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Book of Esther

General Information

Esther is a book in the Old Testament of the Bible. It recounts the deliverance of the Jews from persecution in the Persian Empire, a deliverance accomplished by the timely actions of two Jewish members of the foreign court: Queen Esther and her cousin and foster father, Mordecai. Popular tales from Persian times about a recalcitrant native queen, a Jewess who became queen of a foreign nation, and deadly rivalry among courtiers were worked into the account. The book was intended to strengthen Jews under persecution during the Maccabean wars and, in particular, to authorize celebration in Palestine of the Feast of Purim, otherwise unknown in the Old Testament. Jews in the Diaspora may earlier have observed this festival of deliverance from foreign persecutors.

The anti - Semitic temper, the murder of many Gentiles, and the apparently forced conversion of others described in the book indicate that it was written during the reign of John Hyrcanus, the Hasmonean Jewish king (c.135 - 105 BC; see Maccabees). The absence of the name of God, which led to religiously motivated additions of 107 verses to the Greek version of the book (forming a separate book in the Apocrypha), may be the result of wisdom influence or of a secularizing trend in the Hasmonean circles that introduced the Feast of Purim to Palestine.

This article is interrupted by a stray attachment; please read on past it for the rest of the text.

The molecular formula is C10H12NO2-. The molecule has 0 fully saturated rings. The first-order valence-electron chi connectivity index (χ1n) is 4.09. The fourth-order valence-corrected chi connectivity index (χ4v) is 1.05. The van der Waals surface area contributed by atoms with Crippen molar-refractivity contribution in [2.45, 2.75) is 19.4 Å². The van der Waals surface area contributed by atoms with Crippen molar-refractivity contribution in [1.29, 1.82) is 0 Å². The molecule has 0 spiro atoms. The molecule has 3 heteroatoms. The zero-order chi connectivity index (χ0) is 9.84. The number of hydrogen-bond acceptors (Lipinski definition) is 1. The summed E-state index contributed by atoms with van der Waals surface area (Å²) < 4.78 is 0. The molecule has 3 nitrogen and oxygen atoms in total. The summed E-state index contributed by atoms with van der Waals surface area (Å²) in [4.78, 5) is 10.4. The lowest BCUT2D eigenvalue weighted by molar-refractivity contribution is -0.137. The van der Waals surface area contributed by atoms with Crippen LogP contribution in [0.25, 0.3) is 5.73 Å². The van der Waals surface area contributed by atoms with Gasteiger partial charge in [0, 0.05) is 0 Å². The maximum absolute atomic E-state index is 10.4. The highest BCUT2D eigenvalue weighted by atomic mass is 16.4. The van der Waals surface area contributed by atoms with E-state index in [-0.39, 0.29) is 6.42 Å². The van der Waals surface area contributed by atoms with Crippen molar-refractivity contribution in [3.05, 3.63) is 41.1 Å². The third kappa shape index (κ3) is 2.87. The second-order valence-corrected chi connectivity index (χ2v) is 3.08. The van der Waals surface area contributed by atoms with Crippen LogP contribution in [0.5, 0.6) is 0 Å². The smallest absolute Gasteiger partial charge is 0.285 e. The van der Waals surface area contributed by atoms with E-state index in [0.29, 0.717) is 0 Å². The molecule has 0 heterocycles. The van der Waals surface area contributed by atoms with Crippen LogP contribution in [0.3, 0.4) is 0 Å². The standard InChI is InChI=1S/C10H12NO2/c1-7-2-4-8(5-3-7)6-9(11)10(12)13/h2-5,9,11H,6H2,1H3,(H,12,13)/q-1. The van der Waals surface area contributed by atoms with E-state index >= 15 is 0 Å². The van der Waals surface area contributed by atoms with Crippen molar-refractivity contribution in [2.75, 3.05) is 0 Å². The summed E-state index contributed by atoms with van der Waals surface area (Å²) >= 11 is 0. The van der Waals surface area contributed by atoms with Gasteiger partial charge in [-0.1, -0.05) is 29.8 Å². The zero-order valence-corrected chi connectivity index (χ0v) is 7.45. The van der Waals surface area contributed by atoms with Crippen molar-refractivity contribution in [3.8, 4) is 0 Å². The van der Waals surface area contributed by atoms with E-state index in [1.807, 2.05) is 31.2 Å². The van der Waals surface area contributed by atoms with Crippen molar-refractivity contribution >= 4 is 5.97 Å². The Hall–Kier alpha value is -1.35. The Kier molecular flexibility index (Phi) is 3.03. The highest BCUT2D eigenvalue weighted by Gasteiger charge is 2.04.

Norman K Gottwald

Book of Esther

Brief Outline

  1. Esther becomes queen (1-2:17)
  2. Jewish danger (2:18-3:15)
  3. Jews saved (4-10)

The Apocrypha includes several insertions into this Book.


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